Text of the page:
“When the situation changes, the rulebook changes,” Kaiser said. “We’re seeing our numbers increasing even sooner than we predicted and that means our strategy must change too. Covering your face doesn’t change the orders everyone must abide by to stay home as much as possible and maintain social distancing, but it’s an extra layer of protection that I think we need to add.”
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Medical experts believe that transmission of COVID-19 occurs primarily through droplets from an infected individual. Fabrics and face coverings filter these droplets and helps mitigate the spread of the virus.
“When you wear a face covering, not only are you protecting yourself, you’re protecting other people from you,” said Riverside County health spokesperson Jose Arballo Jr. “Meaning, maybe you don’t know that you’re sick.”
Face coverings should be worn anytime a person is outside of their home, even in offices of essential businesses, according to the press release.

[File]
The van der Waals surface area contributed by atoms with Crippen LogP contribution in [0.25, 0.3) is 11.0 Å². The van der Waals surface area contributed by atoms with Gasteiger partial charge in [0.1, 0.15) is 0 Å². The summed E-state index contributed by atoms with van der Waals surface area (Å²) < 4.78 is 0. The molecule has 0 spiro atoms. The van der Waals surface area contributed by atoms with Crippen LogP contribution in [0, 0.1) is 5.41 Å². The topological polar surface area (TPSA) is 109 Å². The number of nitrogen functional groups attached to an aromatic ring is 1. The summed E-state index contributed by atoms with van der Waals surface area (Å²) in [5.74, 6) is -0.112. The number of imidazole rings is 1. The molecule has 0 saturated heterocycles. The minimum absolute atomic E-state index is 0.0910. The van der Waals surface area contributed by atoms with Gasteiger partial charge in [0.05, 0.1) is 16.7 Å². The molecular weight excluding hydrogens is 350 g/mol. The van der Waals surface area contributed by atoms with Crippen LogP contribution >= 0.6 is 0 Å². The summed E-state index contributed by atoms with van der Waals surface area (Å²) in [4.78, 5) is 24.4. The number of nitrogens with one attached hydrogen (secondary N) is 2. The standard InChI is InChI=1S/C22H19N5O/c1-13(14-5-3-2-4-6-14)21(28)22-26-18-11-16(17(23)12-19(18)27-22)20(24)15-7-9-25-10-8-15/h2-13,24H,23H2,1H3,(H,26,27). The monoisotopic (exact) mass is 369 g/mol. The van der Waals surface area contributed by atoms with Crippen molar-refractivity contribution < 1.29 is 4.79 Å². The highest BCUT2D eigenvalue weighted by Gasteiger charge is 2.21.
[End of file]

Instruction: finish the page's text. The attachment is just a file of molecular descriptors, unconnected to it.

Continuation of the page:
“The numbers don’t lie and we know that coronavirus is spreading and growing. However, these numbers are actual people and protecting the lives of people is all of our responsibility,” said Board Chair V. Manuel Perez, Fourth District Supervisor. “That means that flattening the curve requires another layer of aggressive protection against the virus. Please take the additional steps to cover your face.”
Riverside County officials aren’t the only ones considering asking individuals to wear masks outside of the home. CDC guidelines could soon change for other areas of the country as well, asking more people to wear fabric masks when they are leaving the house.
“The thinking behind that is really to reduce transmission,” said Dr. Sumanta Chaudhuri, Chief Medical Officer at Orange County Global Medical Center. “[The mask] may or may not have some protection does not have COVID-19, but it certainly is a good idea if the wearer has asymptomatic COVID-19.”
However, Chaudhuri advised against purchasing N95 or medical grade masks, because healthcare workers desperately need them.
Riverside County health officials also reminded residents they should only leave the home for doctor appointments, grocery shopping or pharmacy visits. Frequent hand washing, social distancing and staying home are the best ways to prevent the spread of COVID-19.
“Stay in your place, maintain your space and cover your face,” said Bruce Barton, director of the Riverside County Emergency Management Department.